This is a basic, worsted-weight sock pattern, intended to encourage knitters to take the leap into sock knitting. The advantage with worsted-weight socks is that they are pretty quick compared to fingering weight, so even if you are only putting in an hour or so of knitting a few evenings a week, you can see progress before too long. And if you’re intimidated about making your first pair of socks, having a bit of speed on your side can be a real boost. I’ve written this up for 3 different sizes so that different kinds of feet can be easily acommodated!

As this is also meant to be a “learn to make socks” kind of pattern, part of my assignment involved doing up a series of photos to follow along with the pattern, and you can see them online here, in a photo slide show. You can see the sock as it grows, from the leg through the heel turn, and a picture of the toe.

Oct13-WeekendSocks2

But as for the timing…good job there, people at Canadian Living who are in charge of these things. When I was writing this up a few months ago it was not at all cold enough to feel like I was ever going to get to the point of wanting to pull on thick homey socks to wear around the house or inside boots. Well, lo and behold, just as this pattern hit the newsstands, as of yesterday the temperatures started to get pretty frosty overnight, and this morning after I got up the first thing I did was pull on my own pair of these. They are wonderful, and I say screw slippers. Heavy wool socks for everyone!

My own pair and the photographed sample were done up in Louet Gems worsted, but a variety of yarns could be used. I have to say though, I love this yarn. I hadn’t spent much time with it before, but I feel pretty confident saying that I will be spending more time with it in the future. It’s soft, wears pretty well, and I can throw it in the washing machine if I want to, and the colours are gorgeous.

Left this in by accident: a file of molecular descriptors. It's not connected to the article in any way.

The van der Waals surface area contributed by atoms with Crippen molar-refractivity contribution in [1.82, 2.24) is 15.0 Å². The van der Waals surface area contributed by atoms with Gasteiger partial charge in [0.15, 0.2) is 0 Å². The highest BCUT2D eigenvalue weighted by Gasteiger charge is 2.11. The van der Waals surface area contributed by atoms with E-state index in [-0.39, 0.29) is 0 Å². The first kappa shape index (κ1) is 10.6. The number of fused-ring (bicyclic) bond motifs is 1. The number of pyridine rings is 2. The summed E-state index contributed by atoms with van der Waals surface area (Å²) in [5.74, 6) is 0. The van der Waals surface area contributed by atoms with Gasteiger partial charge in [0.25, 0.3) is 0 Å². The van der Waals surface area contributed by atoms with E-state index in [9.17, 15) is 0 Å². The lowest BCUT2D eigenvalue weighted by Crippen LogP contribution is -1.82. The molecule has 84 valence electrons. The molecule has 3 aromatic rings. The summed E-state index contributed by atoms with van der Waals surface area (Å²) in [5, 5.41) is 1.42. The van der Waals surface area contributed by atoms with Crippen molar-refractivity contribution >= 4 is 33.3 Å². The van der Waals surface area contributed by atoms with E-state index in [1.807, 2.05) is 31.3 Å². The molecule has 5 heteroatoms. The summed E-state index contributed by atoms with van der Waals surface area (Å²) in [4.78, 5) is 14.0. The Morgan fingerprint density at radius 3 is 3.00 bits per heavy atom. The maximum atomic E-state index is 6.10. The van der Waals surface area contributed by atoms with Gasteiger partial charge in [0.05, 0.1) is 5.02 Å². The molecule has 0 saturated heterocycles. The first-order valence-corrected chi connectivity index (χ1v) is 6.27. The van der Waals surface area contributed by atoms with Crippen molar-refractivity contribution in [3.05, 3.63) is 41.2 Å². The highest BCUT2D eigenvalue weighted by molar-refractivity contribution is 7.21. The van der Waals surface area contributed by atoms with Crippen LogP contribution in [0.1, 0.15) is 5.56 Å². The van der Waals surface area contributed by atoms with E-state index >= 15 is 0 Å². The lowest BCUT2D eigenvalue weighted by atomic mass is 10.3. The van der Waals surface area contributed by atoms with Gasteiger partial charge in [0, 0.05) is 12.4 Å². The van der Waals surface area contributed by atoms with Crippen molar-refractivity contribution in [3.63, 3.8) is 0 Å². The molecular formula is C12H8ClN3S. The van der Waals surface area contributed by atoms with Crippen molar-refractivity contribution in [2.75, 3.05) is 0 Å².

Happy fall knitting, blog friends!

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Filed under design, free pattern, socks

Lamplight shawl

It never rains but it pours, it seems (well, yesterday it was actually pouring. Cut to me, realizing my umbrella also didn’t make it with me in my move. Hah), with design work, and by some fluke of timing I get to tell you about the shawl pattern I finished over the summer, on the heels of my two pattern reveals last week. This is the Lamplight shawl, a pattern I worked on for Michelle at the Sweet Sheep. Her maternity leave carried on a bit longer than anticipated, so that’s why this is coming to you in September instead of in August as originally planned!

Aug22-Shawl5

Michelle gave me one of her Super Soft skeins to work with for this project, and the yarn really is extremely well suited for shawls, as a soft and lofty 2-ply light fingering weight. It feels very nice in your hands to work with and blocks up beautifully. If you were to substitute yarn, I would recommend choosing something similar in the light fingering weight category. The advantage with these Super Skeins that Michelle does is that they have over 900 yds in a single skein, so you don’t have to stop to change yarn halfway through.

Aug22-Shawl1

In designing this I wanted to combine two motifs, as that is a pattern that I like in triangular shawls, and to use stitch patterns that include purl rows on the wrong side, for ‘resting’ as it were. I like that this allows for a bit of comfort and slightly speed with the process. Additionally, I wanted it to be modifiable to be able to be produced in a smaller, scarf-sized version, and so the instructions include both the large size (pictured) and the smaller size. The smaller size takes about 375 yds, the large one about 800 yds.

Aug22-Shawl4

This is currently available as a Sweet Sheep exclusive, and is available for download here.